13 June, 2014
From VOA Learning English, this is As It Is. I'm Anna Matteo in Washington.
New legislation in the United States is aimed at keeping guns out of the hands of the severely mentally ill while helping them get the medical treatment they need.
Christopher Cruise has more on that story.
U.S. lawmakers are again talking about gun laws after two more deadly mass shootings. In late May, a gunman killed six students on a college campus in Santa Barbara, California. And in early June a shooter in the state of Oregon reportedly shot and killed a student in a high school before shooting himself.
Since the mass shooting at Sandy Hook Elementary School in December 2012 where twenty-six young children, teachers and administrators were killed, there have been seventy-four school shootings across the United States.
The U.S. Congress is again debating gun laws. But this time the debate is narrower. It does not involve every issue related to gun control, which divides legislation along party lines.
Lawmakers, both Democrat and Republican, are placing their attention on the relationship between gun violence and mental illness. Laws barring the mentally ill from gun ownership already exist in the U.S.
The question is -- do they go far enough?
The gunman in the Santa Barbara shooting was Elliot Rodger. Unlike other recent gunmen, the parents of Elliot Rodger warned police about the possible threat posed by his mental illness.
At a meeting on Capitol Hill, U.S. Representative Tim Murphy says that all the recent mass shootings have one thing in common -- the accused killers all suffered from some sort of mental illness.
"All had untreated or under-treated serious mental illness. All spiraled out of control within a system that lacked the basic mechanisms to help."
Representative Murphy has introduced legislation that would make it easier for families to have seriously ill relatives hospitalized against their will. The condition in the legislation is that they must also be found to be a threat to themselves or the community.
A parent of a mentally ill child says he supports the bill. Edward Kelley says his severely mentally ill son refuses help and often has often ended up living on the streets. He describes his son's life. He describes it as a "descent into madness."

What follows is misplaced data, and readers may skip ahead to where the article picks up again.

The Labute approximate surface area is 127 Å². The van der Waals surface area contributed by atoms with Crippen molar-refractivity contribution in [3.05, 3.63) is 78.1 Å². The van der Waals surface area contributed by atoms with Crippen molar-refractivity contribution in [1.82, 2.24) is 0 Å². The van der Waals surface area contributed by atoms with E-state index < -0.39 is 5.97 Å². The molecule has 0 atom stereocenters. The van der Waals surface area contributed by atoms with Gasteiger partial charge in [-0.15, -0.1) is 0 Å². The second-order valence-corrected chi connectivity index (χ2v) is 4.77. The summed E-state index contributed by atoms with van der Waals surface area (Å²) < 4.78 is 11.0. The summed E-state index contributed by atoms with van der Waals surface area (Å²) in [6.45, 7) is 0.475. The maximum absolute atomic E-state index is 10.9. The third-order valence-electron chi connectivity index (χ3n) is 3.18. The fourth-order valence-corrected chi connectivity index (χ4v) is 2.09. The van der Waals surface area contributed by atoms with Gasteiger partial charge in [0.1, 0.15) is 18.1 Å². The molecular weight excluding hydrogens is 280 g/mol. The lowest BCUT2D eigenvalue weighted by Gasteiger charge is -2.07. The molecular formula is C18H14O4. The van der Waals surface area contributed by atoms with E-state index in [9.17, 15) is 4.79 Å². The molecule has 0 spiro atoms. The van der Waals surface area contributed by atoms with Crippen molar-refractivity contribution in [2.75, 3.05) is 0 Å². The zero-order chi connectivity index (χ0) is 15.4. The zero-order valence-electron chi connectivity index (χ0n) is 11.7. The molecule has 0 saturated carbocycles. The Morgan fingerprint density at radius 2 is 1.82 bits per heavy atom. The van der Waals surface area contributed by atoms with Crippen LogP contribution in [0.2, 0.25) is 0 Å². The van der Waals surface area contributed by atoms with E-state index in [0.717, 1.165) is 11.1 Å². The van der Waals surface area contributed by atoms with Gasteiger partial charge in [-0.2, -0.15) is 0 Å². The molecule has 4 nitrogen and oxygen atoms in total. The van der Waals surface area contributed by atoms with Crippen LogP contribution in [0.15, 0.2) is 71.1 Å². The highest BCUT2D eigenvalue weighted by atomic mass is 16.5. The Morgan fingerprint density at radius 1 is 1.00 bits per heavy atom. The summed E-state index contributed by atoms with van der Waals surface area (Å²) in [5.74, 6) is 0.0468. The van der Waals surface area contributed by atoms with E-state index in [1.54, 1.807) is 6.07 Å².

"Our resume as a family covers 15 years of dealing with our son descending into a madness that is just impossible to describe."
Most experts agree there is not enough space in mental hospitals. Experts also agree that the seriously ill often end up in crowded emergency rooms or homeless. D.J. Jaffe of the Mental Illness Policy Organization said the U.S. also needs to change its spending priorities.
"My one message is we have to stop ignoring the most seriously ill."
Democratic lawmakers are proposing a separate bill that would ban people who have been involuntarily hospitalized from buying guns.
Former Representative Gabrielle Giffords survived a 2011 mass shooting in the area of Arizona that she represents.
(One of the 911 Emergency Calls for Arizona shooting.)
"911. Where is your emergency?"
"Near the Safeway (a store). There's some shots fired."
"Okay. We have reports of that. Deputies on our their way. Thank you."
"Giffords has been hit."
While campaigning she was shot in the head by a gunman who, according to medical experts, suffers from severe mental illness.
Ms. Giffords has become a powerful advocate.
"We must do something. It will be hard, but the time is now. You must act."
Some lawmakers say they believe Republicans and Democrats can agree, or find common ground, on the issue of guns and mental illness. Both parties say they want to prevent future tragedies.
This story was written with reporting by VOA Congressional Correspondent Cindy Saine reporting from Capitol Hill.
I'm Christopher Cruise.
I'm Anna Matteo.
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